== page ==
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Old 10-15-2011, 12:02 PM
 
Location: Jefferson City 4 days a week, St. Louis 3 days a week
2,713 posts, read 2,240,465 times
Reputation: 897

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And please, this topic has been discussed to death, almost to the point where these threads are started to provoke wars. We haven't beaten a dead horse at this point...now we're mauling.one.

 
Old 10-15-2011, 01:14 PM
 
543 posts, read 425,865 times
Reputation: 80
Quote:
Originally Posted by stlouisan View Post
Jefferson County is kind of the beginning of the transition zone from Midwest to South. It identifies more as Midwestern for sure, but there is no denying that some Southern influences begin appearing there.
Agree. You feel it more once you get into St. Francois county though. There there is more southern influence than Jefferson county. Like you see in jefferson you can notice it some, once you get furthern south and deeper into Jefferson county. Arnold for example does not have southern influence. Once you get down to the southern half there is more. but then when you go SE then you hit Midwestern again.

Missouri is a odd state.
 
Old 10-15-2011, 01:16 PM
Status: "More snow please" (set 11 days ago)
 
Location: Madison, WI Metro Area
15,399 posts, read 21,482,632 times
Reputation: 7806
Quote:
Originally Posted by stlouisan View Post
Kansas City is solidly Midwestern. As is Jeff City. The upper boundary of the midwest-south transition zone needs to be shifted at least two counties to the south in most areas. I also think the Dixie area is too far north in some places Joplin and Springfield to me lie more along the transition zone than Dixie.
Jefferson City is in the transition zone IMO between the Midwest and upland South.
 
Old 10-15-2011, 01:20 PM
 
Location: Jefferson City 4 days a week, St. Louis 3 days a week
2,713 posts, read 2,240,465 times
Reputation: 897
Quote:
Originally Posted by GraniteStater View Post
Jefferson City is in the transition zone IMO between the Midwest and upland South.
Topographically, maybe...the Ozark foothills start in JC, but the culture does not. Jefferson City every time I have been there felt like it was barely inside the southern tip of the Midwest region. It is south of there where it begins to noticeably lose some of the Midwestern element to it. Going towards the Lake of the Ozarks on U.S. 54, Missouri starts to assume a fairly mixed identity.

Last edited by stlouisan; 10-15-2011 at 01:30 PM..
 
Old 10-15-2011, 01:27 PM
Status: "More snow please" (set 11 days ago)
 
Location: Madison, WI Metro Area
15,399 posts, read 21,482,632 times
Reputation: 7806
Quote:
Originally Posted by stlouisan View Post
Topographically, maybe. Culturally, no.
Topographically definitely. Culturally it is only Midwest because of the capitol and higher educational attainment levels. Southwest of that area, Eldon, is solidly upland South town.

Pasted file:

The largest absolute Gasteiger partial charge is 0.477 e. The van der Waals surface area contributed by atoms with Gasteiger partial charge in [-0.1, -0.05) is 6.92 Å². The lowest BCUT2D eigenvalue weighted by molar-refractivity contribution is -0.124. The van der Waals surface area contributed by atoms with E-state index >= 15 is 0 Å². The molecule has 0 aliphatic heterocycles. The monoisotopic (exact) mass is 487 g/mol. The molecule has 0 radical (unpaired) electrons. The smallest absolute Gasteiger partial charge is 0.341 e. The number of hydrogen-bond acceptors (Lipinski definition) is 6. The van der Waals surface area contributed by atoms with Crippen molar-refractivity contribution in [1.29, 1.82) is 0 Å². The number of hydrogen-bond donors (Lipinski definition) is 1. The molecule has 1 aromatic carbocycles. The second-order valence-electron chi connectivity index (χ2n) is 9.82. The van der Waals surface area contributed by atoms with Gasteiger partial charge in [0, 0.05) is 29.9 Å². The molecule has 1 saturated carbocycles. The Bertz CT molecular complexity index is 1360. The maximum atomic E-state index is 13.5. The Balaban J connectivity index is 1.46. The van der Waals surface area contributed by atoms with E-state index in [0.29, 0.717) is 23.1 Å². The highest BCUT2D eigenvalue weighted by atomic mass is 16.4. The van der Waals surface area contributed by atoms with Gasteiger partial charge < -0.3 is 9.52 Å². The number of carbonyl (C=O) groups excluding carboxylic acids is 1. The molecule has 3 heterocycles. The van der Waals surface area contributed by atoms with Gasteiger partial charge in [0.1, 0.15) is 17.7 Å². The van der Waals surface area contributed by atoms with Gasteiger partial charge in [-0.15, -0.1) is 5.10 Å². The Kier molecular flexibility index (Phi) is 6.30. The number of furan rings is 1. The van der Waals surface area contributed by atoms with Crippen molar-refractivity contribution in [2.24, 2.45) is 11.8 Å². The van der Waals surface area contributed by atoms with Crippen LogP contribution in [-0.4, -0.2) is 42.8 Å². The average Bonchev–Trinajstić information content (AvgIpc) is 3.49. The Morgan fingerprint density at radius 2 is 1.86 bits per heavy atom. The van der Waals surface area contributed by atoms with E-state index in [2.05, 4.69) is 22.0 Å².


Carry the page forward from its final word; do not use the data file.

Old 10-15-2011, 02:28 PM
 
Location: Jefferson City 4 days a week, St. Louis 3 days a week
2,713 posts, read 2,240,465 times
Reputation: 897
Quote:
Originally Posted by GraniteStater View Post
Topographically definitely. Culturally it is only Midwest because of the capitol and higher educational attainment levels. Southwest of that area, Eldon, is solidly upland South town.
Eldon is not a Southern town, sorry. Culturally, it is still well within the transition zone. Jefferson City is a big city. Eldon is not. Topographically, Eldon is the upland South. Culturally it is just not. Eldon was too mixed in identity to classify, as is much of Southern Missouri. It doesn't just go from Midwest to South in the blink of an eye. The true South lies well below Eldon.
 
Old 10-15-2011, 02:30 PM
 
Location: Jefferson City 4 days a week, St. Louis 3 days a week
2,713 posts, read 2,240,465 times
Reputation: 897
Quote:
Originally Posted by GraniteStater View Post
Topographically definitely. Culturally it is only Midwest because of the capitol and higher educational attainment levels. Southwest of that area, Eldon, is solidly upland South town.
Jefferson City is not topographically Southern either. It is literally right where the topographic south and Midwest collide.
 
Old 10-15-2011, 02:36 PM
 
Location: Jefferson City 4 days a week, St. Louis 3 days a week
2,713 posts, read 2,240,465 times
Reputation: 897
This is my cultural map of Missouri that I finally drew. Forgive the bad handwriting...this was done with a touchpad and I don't have an operational mouse currently. Double click on it for a MUCH bigger view.
Attached Thumbnails
My map of Midwest/South in Missouri!-missouri.png  
 
Old 10-15-2011, 02:52 PM
 
543 posts, read 425,865 times
Reputation: 80
I would put the south line At Cape Girardeau though because it can lean either way, and IMO should be the start of Dixie.

Also I would take Ste Gen, out of the mix. It's midwestern.
 
Old 10-15-2011, 02:58 PM
 
Location: Jefferson City 4 days a week, St. Louis 3 days a week
2,713 posts, read 2,240,465 times
Reputation: 897
Quote:
Originally Posted by onegoalstl View Post
I would put the south line At Cape Girardeau though because it can lean either way, and IMO should be the start of Dixie.

Also I would take Ste Gen, out of the mix. It's midwestern.
I put the south line at Cape Girardeau, at least I think I did. Ste. Genevieve is Midwestern...if I didn't include it in the transition zone you can feel free to change that My Midwest-South transition zone indicates that anything that falls into this zone can't be classified as either southern or midwestern...they are both. Other than that, this is a perfect map of what I consider to be a state that is Midwestern with southern influences...75% Midwest, 25% south=overall, Midwestern.
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